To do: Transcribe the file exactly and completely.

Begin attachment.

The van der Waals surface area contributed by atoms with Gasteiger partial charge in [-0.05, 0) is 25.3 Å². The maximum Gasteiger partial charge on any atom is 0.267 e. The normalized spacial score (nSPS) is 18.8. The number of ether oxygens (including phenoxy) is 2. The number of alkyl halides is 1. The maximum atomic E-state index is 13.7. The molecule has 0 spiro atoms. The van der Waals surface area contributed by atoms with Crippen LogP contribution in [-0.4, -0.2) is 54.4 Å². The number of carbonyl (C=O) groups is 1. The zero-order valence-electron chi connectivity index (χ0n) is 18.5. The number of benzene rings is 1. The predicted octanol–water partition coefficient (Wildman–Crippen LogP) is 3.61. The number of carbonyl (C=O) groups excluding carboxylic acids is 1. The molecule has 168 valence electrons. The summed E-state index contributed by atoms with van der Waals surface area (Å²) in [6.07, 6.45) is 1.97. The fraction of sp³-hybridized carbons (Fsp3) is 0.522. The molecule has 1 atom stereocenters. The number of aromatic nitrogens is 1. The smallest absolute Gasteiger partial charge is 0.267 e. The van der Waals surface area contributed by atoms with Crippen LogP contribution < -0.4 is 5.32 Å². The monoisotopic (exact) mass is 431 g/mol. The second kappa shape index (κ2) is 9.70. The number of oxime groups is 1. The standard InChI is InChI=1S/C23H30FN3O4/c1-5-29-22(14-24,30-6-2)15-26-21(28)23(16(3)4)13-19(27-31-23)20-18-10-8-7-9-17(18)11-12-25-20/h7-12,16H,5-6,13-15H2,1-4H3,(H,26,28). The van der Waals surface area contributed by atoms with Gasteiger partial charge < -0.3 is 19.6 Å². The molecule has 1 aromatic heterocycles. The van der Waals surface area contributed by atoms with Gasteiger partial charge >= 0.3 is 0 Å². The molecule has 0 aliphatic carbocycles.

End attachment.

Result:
The van der Waals surface area contributed by atoms with Gasteiger partial charge in [-0.05, 0) is 25.3 Å². The maximum Gasteiger partial charge on any atom is 0.267 e. The normalized spacial score (nSPS) is 18.8. The number of ether oxygens (including phenoxy) is 2. The number of alkyl halides is 1. The maximum atomic E-state index is 13.7. The molecule has 0 spiro atoms. The van der Waals surface area contributed by atoms with Crippen LogP contribution in [-0.4, -0.2) is 54.4 Å². The number of carbonyl (C=O) groups is 1. The zero-order valence-electron chi connectivity index (χ0n) is 18.5. The number of benzene rings is 1. The predicted octanol–water partition coefficient (Wildman–Crippen LogP) is 3.61. The number of carbonyl (C=O) groups excluding carboxylic acids is 1. The molecule has 168 valence electrons. The summed E-state index contributed by atoms with van der Waals surface area (Å²) in [6.07, 6.45) is 1.97. The fraction of sp³-hybridized carbons (Fsp3) is 0.522. The molecule has 1 atom stereocenters. The number of aromatic nitrogens is 1. The smallest absolute Gasteiger partial charge is 0.267 e. The van der Waals surface area contributed by atoms with Crippen LogP contribution < -0.4 is 5.32 Å². The monoisotopic (exact) mass is 431 g/mol. The second kappa shape index (κ2) is 9.70. The number of oxime groups is 1. The standard InChI is InChI=1S/C23H30FN3O4/c1-5-29-22(14-24,30-6-2)15-26-21(28)23(16(3)4)13-19(27-31-23)20-18-10-8-7-9-17(18)11-12-25-20/h7-12,16H,5-6,13-15H2,1-4H3,(H,26,28). The van der Waals surface area contributed by atoms with Gasteiger partial charge < -0.3 is 19.6 Å². The molecule has 1 aromatic heterocycles. The van der Waals surface area contributed by atoms with Gasteiger partial charge >= 0.3 is 0 Å². The molecule has 0 aliphatic carbocycles.